Ads aren’t all that bad. They’re designed for people that actually need the stuff they’re selling in case they see them. They help move the economy along by getting folks to buy something they don’t really need or already have. But for the rest of us, they’re slow-loading, bandwidth-eating, webpage-cluttering annoyances. But there are times when they’re useful. With just one click, ads take us to the sites where we can easily buy the stuff we do need and later delivered to our doorstep. Ads that deliver pizza? Cool. Ads that deliver that new PC or tablet? Check. Ads that deliver malware? Wait a minute.
The New York Times website, the BBC, MSN, Newsweek, websites you know you can trust, websites you know are safe to visit, last week have dished out ads with malware. Though most of the ads have been taken care of, some might still be there. Malware attacks have been going viral lately and by far, according to experts, this is the largest in two years. The attackers managed to involve several major websites that we would assume invest in major security at least for themselves. Unbeknownst to them, they were used and given ads that redirect users to websites that upload malware or even ransomware to unsuspecting users. It’s possible that tens of thousands of computers may already be infected.
The malicious ads work by connecting to servers that host an angler exploit kit which tries to find vulnerabilities in a user’s system. Once found, malware enters the system. What happened isn’t directly the fault of the websites nor the advertising companies which include Appnexus, Google, Rubicon, AOL and DoubleClick.
“We devote considerable financial resources to safeguarding our customers… Unfortunately, bad actors also invest considerably in new forms of malware,”
–Josh Zeist, VP of Communications, Appnexus
“These are the top ad networks in the world… For some reason, they were all affected. It was shocking, to be honest.”
–Jerome Segura, Senior Security Researcher, Malwarebytes, phone interview with PCWorld
It’s quite inevitable, even for large companies that invest in high-level-security. That goes for the government as well. No one is hack-proof, but it’s pretty rare for high-profile websites and large advertising companies to be infected all at once. The ads came from third-party ads providers. The process of ad sales and distribution is mostly automatic from third parties to ad networks to their customer websites. Though the ads are screened at every level, bad stuff can still get through.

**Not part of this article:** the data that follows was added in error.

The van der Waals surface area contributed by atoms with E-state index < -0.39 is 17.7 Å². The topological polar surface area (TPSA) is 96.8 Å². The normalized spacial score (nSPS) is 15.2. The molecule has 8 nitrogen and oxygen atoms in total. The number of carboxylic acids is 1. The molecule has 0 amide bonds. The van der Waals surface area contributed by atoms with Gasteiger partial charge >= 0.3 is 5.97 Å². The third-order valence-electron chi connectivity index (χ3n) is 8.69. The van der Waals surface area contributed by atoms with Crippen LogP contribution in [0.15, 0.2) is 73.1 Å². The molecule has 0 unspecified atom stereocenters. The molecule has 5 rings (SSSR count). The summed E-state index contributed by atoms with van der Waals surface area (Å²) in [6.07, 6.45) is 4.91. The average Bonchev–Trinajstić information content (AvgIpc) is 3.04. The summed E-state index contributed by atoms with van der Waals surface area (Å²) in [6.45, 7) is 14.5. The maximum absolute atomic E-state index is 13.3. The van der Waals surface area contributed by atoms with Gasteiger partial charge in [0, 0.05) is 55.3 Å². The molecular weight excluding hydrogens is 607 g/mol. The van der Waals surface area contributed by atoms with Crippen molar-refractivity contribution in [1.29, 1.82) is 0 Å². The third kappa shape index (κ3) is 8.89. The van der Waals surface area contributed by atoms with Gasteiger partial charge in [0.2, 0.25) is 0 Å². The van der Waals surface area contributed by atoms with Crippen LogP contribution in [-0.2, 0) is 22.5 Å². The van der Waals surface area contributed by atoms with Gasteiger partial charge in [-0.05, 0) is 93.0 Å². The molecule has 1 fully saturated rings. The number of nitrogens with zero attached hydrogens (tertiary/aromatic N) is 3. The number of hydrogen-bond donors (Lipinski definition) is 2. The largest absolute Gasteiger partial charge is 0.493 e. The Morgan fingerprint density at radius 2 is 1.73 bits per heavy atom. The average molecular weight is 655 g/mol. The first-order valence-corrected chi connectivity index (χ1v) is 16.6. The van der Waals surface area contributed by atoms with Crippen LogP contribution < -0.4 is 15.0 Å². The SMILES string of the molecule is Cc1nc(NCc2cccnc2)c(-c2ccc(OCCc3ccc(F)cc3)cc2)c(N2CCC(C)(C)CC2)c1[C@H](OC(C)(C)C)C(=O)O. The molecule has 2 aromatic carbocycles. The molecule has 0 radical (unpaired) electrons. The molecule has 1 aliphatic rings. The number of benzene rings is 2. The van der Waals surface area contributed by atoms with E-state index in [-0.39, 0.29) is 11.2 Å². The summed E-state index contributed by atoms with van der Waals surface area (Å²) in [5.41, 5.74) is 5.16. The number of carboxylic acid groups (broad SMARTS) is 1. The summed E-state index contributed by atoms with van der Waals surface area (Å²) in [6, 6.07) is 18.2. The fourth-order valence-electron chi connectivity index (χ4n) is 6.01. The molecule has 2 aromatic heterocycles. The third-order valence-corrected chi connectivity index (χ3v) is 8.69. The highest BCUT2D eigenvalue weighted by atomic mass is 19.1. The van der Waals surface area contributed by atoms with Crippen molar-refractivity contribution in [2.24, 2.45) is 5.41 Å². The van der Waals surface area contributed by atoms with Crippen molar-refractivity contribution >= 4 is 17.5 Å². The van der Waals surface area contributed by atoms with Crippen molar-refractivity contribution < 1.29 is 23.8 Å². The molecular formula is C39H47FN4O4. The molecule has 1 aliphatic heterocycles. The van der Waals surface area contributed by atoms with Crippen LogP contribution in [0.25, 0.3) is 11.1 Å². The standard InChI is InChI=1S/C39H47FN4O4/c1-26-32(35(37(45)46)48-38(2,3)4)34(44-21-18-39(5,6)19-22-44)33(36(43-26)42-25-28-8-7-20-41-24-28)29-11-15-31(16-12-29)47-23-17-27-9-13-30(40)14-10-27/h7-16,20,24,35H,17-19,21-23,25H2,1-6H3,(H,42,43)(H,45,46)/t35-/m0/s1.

“It’s hard to imagine, but a lot of ad networks don’t know each other very well and yet they’re doing business with each other.”
Since the ads distribution process is mostly automatic, the various tiers of ad networks don’t exactly hold hands and sing Kumbaya. They don’t exactly profile the reputations of everyone. The big boys only know the bad egg through the bad ad. Appnexus says that they’ve largely stamped out the providers of the offending ads while the other major ad providers already cleared their offensive inventory after being notified by Trend Micro. Most have been removed, but some malicious ads may still be at large. The flow continues, and it appears that we may not know who to trust anymore.
The sites are still safe to visit, but users should probably refrain from clicking any ads unless their system is fully secure by having both anti-virus and anti-malware protection and probably an optional ad-blocker. If this news gets out more, people would start to view ad-blockers as another layer of security. Goodbye ads, most of them anyway. Google had better make a convincing statement soon, or the ads industry for the web faces a recession. An ads-free web would be nice if you don’t mind a tanking economy.
Unfortunately, this latest attack suggests that the internet is no longer safe to connect to, without some form of protection. Users can only be sure they’re safe when they use a new PC out of the box is by keeping that cord out of the Ethernet port or by turning off wi-fi but where’s the fun in that?